The Archbishop of Canterbury called him 'bloody rude', courtiers feared he was 'a foreign interloper out for the goodies', daughter-in-law Sarah Ferguson found him 'very frightening' and the Queen Mother labelled him 'the Hun'.
Journalists have continually portrayed him as a gaffe-prone serial philanderer, with European outlets going way off-piste and claiming he has fathered 24 illegitimate children.
Prince Philip says 'the impression the public has got is unfair', though there is no self-serving autobiography and his interviews with broadcasters or writers are done grudgingly.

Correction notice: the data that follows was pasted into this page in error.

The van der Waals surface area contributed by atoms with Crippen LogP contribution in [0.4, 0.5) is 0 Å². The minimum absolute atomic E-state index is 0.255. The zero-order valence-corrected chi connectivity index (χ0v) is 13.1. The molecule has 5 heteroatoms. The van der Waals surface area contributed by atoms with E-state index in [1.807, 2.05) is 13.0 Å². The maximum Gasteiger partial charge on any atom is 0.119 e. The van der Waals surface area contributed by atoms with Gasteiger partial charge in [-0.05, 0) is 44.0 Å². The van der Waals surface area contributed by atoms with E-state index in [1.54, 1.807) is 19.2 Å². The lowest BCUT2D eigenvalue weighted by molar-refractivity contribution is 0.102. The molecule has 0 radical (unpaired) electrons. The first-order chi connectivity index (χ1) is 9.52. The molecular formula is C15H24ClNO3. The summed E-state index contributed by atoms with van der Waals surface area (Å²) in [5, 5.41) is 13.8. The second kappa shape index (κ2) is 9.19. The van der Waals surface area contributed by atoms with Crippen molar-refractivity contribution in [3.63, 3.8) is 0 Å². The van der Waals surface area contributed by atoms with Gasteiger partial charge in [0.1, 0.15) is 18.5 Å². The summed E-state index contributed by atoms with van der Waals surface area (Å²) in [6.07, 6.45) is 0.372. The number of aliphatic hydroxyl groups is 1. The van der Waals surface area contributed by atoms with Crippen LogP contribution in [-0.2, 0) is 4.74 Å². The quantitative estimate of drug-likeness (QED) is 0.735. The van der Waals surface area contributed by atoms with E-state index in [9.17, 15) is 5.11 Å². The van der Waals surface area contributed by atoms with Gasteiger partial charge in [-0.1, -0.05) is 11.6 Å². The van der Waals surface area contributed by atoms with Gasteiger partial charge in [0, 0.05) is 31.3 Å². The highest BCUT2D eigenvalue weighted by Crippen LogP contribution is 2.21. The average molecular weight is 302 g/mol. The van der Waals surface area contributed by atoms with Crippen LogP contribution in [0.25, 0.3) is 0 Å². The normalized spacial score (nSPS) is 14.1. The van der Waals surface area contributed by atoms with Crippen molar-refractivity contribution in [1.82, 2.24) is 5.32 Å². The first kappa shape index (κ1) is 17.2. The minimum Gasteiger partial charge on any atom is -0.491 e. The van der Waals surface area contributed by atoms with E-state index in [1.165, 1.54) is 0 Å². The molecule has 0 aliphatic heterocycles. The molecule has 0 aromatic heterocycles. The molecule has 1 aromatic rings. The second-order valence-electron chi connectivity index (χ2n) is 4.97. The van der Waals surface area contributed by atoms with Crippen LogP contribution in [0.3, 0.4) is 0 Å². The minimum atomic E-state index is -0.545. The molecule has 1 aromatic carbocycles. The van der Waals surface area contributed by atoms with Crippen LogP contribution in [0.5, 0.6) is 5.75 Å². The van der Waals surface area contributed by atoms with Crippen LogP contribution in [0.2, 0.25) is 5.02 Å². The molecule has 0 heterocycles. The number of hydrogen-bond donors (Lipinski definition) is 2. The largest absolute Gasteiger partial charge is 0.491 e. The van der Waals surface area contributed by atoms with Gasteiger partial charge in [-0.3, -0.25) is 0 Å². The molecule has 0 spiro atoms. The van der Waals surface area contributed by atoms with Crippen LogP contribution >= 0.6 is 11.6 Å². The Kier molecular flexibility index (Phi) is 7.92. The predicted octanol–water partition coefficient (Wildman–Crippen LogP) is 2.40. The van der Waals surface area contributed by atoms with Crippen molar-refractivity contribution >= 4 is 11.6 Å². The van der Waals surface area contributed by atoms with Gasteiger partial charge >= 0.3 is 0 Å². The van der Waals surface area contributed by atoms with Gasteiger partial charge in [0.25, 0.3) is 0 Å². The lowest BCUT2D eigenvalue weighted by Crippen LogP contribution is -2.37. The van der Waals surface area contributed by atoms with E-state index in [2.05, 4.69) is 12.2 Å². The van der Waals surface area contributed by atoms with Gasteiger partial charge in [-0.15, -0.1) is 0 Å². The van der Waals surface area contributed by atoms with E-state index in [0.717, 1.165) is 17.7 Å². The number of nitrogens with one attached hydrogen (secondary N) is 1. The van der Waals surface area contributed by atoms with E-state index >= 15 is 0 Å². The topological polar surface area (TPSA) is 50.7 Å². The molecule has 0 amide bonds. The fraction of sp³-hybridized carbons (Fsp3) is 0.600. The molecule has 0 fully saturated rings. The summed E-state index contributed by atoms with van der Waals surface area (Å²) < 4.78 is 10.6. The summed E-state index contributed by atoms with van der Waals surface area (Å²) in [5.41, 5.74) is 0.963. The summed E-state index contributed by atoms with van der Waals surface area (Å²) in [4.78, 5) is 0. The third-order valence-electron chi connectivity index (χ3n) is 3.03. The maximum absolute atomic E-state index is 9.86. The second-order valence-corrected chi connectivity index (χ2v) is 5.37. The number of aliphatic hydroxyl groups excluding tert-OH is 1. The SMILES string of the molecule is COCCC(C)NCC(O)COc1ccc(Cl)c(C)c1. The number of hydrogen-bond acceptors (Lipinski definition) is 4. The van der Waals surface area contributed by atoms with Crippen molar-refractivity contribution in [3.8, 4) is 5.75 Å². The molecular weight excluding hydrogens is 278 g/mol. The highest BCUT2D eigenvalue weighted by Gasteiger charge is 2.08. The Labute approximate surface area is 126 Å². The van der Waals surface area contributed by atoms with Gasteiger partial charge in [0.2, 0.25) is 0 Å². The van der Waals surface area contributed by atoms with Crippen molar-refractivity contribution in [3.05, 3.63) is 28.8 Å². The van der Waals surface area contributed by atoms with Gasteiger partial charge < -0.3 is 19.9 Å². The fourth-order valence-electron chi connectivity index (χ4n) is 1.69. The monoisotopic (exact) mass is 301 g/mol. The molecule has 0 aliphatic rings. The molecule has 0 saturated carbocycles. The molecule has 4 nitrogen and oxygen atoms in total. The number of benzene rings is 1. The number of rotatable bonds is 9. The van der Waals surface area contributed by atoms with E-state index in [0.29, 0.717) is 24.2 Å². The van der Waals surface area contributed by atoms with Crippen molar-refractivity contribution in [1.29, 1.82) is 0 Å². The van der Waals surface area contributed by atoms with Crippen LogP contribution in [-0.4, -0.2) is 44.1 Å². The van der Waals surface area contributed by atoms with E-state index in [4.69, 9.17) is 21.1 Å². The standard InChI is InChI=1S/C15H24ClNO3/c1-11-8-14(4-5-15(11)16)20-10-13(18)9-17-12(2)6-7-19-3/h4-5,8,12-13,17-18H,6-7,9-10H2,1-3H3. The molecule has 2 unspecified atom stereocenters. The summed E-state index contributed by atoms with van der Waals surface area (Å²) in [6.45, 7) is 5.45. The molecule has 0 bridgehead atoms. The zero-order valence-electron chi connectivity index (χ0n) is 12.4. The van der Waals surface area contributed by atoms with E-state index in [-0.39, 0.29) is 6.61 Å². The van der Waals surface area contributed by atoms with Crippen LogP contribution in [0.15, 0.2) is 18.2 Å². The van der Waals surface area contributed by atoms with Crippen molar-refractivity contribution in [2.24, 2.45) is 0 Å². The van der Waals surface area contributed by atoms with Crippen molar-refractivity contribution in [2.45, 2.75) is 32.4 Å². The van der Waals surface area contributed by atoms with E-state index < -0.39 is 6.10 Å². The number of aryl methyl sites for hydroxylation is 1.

The Duke sets out to explore the man behind the various myths, drawing on interviews with relations, friends and courtiers and the Duke's own words.
It brings to life some rare aspects of his character, from a love of poetry and religion to his fondness for Duke Ellington and his fascination with UFOs.
It also explains why for over seven decades he has been the Queen's 'strength and stay' - and why he is regarded by many as a national treasure.